DAVID ESPOSITO: Yes we do. There is no one with our specific technology of our biomarkers, but for each of our three products, there is plenty of competition in the market. Companies like Beckman Coulter, OPKO Health, and MDxHealth. There are some well-funded competitors in the market.
STEPHEN STRUDWICK: Oh, wow. So how do you plan to differentiate yourself from these bigger players?
DAVID ESPOSITO: Sure. So, with our portfolio, we describe Apifiny as the only cancer-specific, non-PSA blood test available in the world to assess the risk of prostate cancer. We are unique with that position. There is no other blood test that doesn’t rely on PSA; every other blood test relies on PSA, which we think has some shortcomings because PSA is not cancer-specific.
And then, the other competitors are urine-based tests, which create their own level of complexity. Most of them have PSA in their algorithms to generate a risk score. In addition, urologists must vigorously massage a man’s prostate prior to capturing the patient’s urine to ensure adequate capture of the genetic information. This process presents a logistical challenge to the test. It certainly will be difficult for them to penetrate primary care with that hindrance to their testing methods, and the cost of many of these gene expression assays are much more than our autoantibody technology. In addition to urine and blood competitors, there are tissue-based tests which obviously require a biopsy.
So, we believe we have a very well-differentiated position against those competitors. Even though we are outnumbered by manpower and funding, we still see the ability to successfully differentiate ourselves in the market.
STEPHEN STRUDWICK: So, what type of feedback are you getting from KOLs, people in the community about these tests? Are they very positive about it?
DAVID ESPOSITO: Yes, they’re really excited about the new technology. I mean, they understand the biology around leveraging the immune system’s response to cancer. They are a little bit tired with the various forms of PSA testing that’s out there, so they’ve been very excited about our technology. Most of them, given our early start, would like to see more data and see some more studies, so we’re certainly working on developing that. So yes, the feedback has been positive and clinicians are looking forward to additional data on our technology.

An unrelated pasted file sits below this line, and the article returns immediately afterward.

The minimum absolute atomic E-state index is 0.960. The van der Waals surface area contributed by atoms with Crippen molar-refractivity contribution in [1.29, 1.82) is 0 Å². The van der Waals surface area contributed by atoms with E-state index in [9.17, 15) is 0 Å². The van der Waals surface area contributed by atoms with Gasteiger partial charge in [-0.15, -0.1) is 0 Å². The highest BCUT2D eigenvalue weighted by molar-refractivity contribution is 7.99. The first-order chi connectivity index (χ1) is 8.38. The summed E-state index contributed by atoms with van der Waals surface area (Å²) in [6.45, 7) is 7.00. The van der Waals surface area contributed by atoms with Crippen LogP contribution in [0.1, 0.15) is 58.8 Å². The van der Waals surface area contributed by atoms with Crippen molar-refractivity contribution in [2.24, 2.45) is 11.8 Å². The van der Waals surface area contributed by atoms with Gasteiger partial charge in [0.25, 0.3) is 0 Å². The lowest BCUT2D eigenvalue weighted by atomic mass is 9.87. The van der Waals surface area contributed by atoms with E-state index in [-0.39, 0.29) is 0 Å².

STEPHEN STRUDWICK: Oh, absolutely. And that brings me to the question, are you presenting any further data at any upcoming meetings?
DAVID ESPOSITO: We have study protocols in place with the Veterans Hospital in Durham, North Carolina and the Mayo Clinic. We also have a few other clinic-based large urology group studies in the making, so yes, we do have a few different studies in place to gather some additional data.
STEPHEN STRUDWICK: So, you’re going to have some more community-based data coming out in the future.
DAVID ESPOSITO: Yes, both community-based clinics and also academic centers.
STEPHEN STRUDWICK: So, the community-based clinics will probably be focusing more on Apifiny, and the academics will be more on the PRO and the Active Surveillance, or is it a combination?
DAVID ESPOSITO: When I described community, I mean community-based urology groups and they would want to see PRO and Active Surveillance also in addition to the academic urology clinicians. Apifiny will become more focused on meeting the needs of primary care clinicians and we’re looking for large integrated networks to potentially do a study with us around Apifiny in primary care.
STEPHEN STRUDWICK: Oh, nice. You mentioned other diagnostics you have in the pipeline. How has the financing been for that, for, say, the breast and the lung cancer? You kind of mentioned it a little earlier.
DAVID ESPOSITO: Yes. So, we have a full library of 2000 plus markers in breast cancer. We just haven’t yet begun to work through that library to identify what would be the prioritized set of markers. We’ve just begun to do that work. We’ve published on 22 markers in lung cancer, and so, we are preparing a lung diagnostic panel that we hope to launch at the beginning of next year.
STEPHEN STRUDWICK: You’ve published already? Where have you published?
DAVID ESPOSITO: Yes, our lung data was published in Cancer Research in 2007, and we’ve just optimized the panel based on that initial research that was published.
STEPHEN STRUDWICK: Okay. Excellent, thanks. Well, thanks so much, David. I mean, this has been a great update on your company. Is there anything else that you could tell us about what’s going on at Armune? Are you planning on going to any upcoming meetings?
DAVID ESPOSITO: We just returned from the American Association for Clinical Chemistry (AACC) meeting, which was held in the first week of August, and then there are a couple of large upcoming internal medicine meetings in the Fall. We are being selective about future meetings we attend so we can manage our finances. The AUA was a big meeting for us in Boston this past May, and so we’re just kind of adjusting from that.
STEPHEN STRUDWICK: Yes, absolutely. Thanks so much, David!